The facilities master plan for Carson City schools is nearing completion, and the school board received an update at its Feb. 12 meeting on where the district’s various sites stand in terms of progress and priorities.
Future projects for area schools this coming year will be based on definite needs, but Mark Korinek, director of operations, noted recent assessments and walkthroughs at each site. These took into consideration some “wants” expressed by administrators, custodians and teachers they felt were important to their school’s infrastructure. It was also an opportunity to note whether items or buildings were deteriorating.
Tenant improvements for all of Carson City’s schools will cost about $50 million, and prices will be adjusted as they are now about 30 percent higher today than they were two years ago after original walkthroughs were completed.
The district has sorted through several project categories with priorities since formulating its original master plan committee in 2015 at Superintendent Richard Stokes’ request, taking into account programs including prekindergarten, special education and growing building capacity, Career and Technical Education and other programs.
Korinek reviewed highlights on completed work and projects yet to be done with a timeline for expected completion:
The Fritsch Elementary connection project was finished in spring of last year and came in over budget, with construction costs about 30 percent higher than they were two years ago. There were some weather-related conditions, and it brought the total of the project about $50,000, or 12 percent, more than expected.
Pioneer High School was about 75 percent done as of the Feb. 12 report and was expected to be complete as of the end of February or early March, Korinek said. Phase 1, including tenant improvements to building A with remodeling to building B, was complete. Phase 2 is a 10,000-square-foot expansion of the campus with a building C to include a chemistry lab and Career and Technical Education classroom along with a kitchen, server room, innovation center, multipurpose room and commons area.
The Fremont Elementary and Mark Twain Elementary project was just beginning, Korinek said, with a notice to proceed issued Jan. 2. Fremont will be expanded by more than 12,000 square feet and Mark Twain by more than 13,000 square feet to allow for increases in enrollment and improvements in pre-kindergarten and kindergarten, general education, special education and early childhood development spaces. Mark Twain will receive at least three new portables. Completion is expected in mid-August this year. At Fremont, weather has caused some delays with winter construction.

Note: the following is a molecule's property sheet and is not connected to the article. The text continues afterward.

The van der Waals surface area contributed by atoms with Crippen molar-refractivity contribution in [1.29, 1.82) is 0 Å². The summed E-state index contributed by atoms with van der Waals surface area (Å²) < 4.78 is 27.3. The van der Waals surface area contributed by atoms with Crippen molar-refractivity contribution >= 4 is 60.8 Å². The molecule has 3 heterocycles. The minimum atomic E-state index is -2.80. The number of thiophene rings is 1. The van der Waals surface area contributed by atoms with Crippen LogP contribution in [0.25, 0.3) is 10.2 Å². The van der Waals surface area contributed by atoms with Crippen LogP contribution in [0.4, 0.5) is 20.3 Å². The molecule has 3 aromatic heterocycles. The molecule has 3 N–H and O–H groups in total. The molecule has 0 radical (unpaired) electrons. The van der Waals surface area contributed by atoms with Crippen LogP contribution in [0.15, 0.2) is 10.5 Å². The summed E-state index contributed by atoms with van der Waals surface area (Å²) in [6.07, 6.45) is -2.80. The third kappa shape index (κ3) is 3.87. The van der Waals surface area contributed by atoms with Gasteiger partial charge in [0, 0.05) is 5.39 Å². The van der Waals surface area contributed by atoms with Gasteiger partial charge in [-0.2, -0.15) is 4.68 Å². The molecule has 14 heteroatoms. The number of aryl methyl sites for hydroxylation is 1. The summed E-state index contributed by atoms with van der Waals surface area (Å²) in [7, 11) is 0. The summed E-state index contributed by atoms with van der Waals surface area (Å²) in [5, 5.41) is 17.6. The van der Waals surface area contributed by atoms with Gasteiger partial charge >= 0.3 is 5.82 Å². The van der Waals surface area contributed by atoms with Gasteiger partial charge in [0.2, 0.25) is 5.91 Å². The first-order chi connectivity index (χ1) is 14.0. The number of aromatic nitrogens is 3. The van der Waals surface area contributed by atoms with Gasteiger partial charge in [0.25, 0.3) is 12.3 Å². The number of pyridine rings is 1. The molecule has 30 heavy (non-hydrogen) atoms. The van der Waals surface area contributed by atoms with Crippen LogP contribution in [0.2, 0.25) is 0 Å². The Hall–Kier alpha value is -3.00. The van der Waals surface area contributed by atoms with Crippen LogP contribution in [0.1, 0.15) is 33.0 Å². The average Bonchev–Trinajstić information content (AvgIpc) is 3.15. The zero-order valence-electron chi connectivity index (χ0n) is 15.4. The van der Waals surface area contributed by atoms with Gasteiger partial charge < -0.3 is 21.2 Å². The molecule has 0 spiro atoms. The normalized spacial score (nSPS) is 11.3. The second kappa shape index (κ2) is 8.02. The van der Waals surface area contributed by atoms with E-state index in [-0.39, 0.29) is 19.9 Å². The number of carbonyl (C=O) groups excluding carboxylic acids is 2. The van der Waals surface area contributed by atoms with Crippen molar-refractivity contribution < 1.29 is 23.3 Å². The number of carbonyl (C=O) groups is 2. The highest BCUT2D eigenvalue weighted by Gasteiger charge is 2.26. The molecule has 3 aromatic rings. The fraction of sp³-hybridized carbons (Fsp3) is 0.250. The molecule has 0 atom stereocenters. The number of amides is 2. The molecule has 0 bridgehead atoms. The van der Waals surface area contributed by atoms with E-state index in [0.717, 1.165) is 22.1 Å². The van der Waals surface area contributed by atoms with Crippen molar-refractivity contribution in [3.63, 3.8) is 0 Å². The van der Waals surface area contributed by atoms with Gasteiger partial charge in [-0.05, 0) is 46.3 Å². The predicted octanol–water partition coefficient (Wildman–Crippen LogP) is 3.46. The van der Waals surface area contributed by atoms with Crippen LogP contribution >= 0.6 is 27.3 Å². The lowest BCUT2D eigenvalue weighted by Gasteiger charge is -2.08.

In September, Carson Middle’s STEM lab is expected to be completed, converted from a previous metal lab that was used for storage. An elevator modernization project also has been finished.
Work on Eagle Valley Middle is complete, with Korinek showing photos of the students’ television studio and their green screen.
Seeliger Elementary and Bordewich Elementary projects, in conceptual design with different architects, include tenant improvements. Seeliger will be remodeling its Comprehensive Life Skills classrooms that will move to Fremont and be made into three standard classrooms to add capacity. The portable will be removed. Seeliger’s boys and girls’ restrooms will be renovated, including fixture and partition replacements and repainting, as the budget allows.
Bordewich tenant improvements included adding a classroom, refreshing the boys and girls bathrooms and reroofing the multipurpose room. Estimated completion is August this year.
At Carson High, the parking lot was repaved and a new bus lane was added, but there previously was no access to the transportation yard. Korinek said that was added on in the fall. Two gates were added to the fences so buses can line up to pick up students at the pick-up point. The Rip Rap “River” project also was finished Jan. 6 with the banks of the ditch wrapped with rock. Trustee Laurel Crossman also mentioned submitting a request to repaint the school.
Korinek also highlighted projects on the district’s operational facilities and other miscellaneous site needs. Actuators are being replaced to address issues with maintaining heat, especially as some classrooms or facilities begin falling below 68 degrees, and this has differed from site to site, Korinek said.
Trustee Stacie Wilke asked about the state of the school’s playgrounds, particularly at Mark Twain, which Principal Ruthlee Caloiaro addressed after Korinek’s presentation.
“There’s been a little bit of heartburn; however, not all of the playground is missing,” she said, adding the construction superintendent has made sure the students’ needs have been met. “He’s constructed walkways where his workers can’t go out there at certain, specific times and making sure we have access to what we have. … It is not ideal, however, we have six months we have to deal with and then we’ll have a brand new area out there.”
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